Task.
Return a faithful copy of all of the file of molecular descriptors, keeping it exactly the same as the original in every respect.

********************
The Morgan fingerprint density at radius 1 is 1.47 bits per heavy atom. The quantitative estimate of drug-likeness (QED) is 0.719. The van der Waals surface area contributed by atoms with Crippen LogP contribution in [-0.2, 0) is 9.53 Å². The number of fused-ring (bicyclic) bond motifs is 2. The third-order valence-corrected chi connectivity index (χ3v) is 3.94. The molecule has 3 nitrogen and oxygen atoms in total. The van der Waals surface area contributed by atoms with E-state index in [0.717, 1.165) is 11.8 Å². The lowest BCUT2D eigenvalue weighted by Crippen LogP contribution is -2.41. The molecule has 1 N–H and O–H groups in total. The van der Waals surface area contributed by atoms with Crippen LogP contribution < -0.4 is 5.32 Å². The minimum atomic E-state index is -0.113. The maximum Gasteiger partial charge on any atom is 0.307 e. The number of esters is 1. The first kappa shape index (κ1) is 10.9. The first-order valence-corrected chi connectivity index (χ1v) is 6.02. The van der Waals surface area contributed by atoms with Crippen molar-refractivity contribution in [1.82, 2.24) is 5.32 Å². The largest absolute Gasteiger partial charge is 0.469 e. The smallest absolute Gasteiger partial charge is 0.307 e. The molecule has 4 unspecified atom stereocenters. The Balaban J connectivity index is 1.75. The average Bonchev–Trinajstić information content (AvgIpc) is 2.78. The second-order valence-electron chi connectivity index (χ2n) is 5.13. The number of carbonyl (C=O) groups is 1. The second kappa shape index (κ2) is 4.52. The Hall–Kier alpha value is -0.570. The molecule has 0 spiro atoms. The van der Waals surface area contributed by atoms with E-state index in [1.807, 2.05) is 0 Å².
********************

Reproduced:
The Morgan fingerprint density at radius 1 is 1.47 bits per heavy atom. The quantitative estimate of drug-likeness (QED) is 0.719. The van der Waals surface area contributed by atoms with Crippen LogP contribution in [-0.2, 0) is 9.53 Å². The number of fused-ring (bicyclic) bond motifs is 2. The third-order valence-corrected chi connectivity index (χ3v) is 3.94. The molecule has 3 nitrogen and oxygen atoms in total. The van der Waals surface area contributed by atoms with E-state index in [0.717, 1.165) is 11.8 Å². The lowest BCUT2D eigenvalue weighted by Crippen LogP contribution is -2.41. The molecule has 1 N–H and O–H groups in total. The van der Waals surface area contributed by atoms with Crippen LogP contribution < -0.4 is 5.32 Å². The minimum atomic E-state index is -0.113. The maximum Gasteiger partial charge on any atom is 0.307 e. The number of esters is 1. The first kappa shape index (κ1) is 10.9. The first-order valence-corrected chi connectivity index (χ1v) is 6.02. The van der Waals surface area contributed by atoms with Crippen molar-refractivity contribution in [1.82, 2.24) is 5.32 Å². The largest absolute Gasteiger partial charge is 0.469 e. The smallest absolute Gasteiger partial charge is 0.307 e. The molecule has 4 unspecified atom stereocenters. The Balaban J connectivity index is 1.75. The average Bonchev–Trinajstić information content (AvgIpc) is 2.78. The second-order valence-electron chi connectivity index (χ2n) is 5.13. The number of carbonyl (C=O) groups is 1. The second kappa shape index (κ2) is 4.52. The Hall–Kier alpha value is -0.570. The molecule has 0 spiro atoms. The van der Waals surface area contributed by atoms with E-state index in [1.807, 2.05) is 0 Å².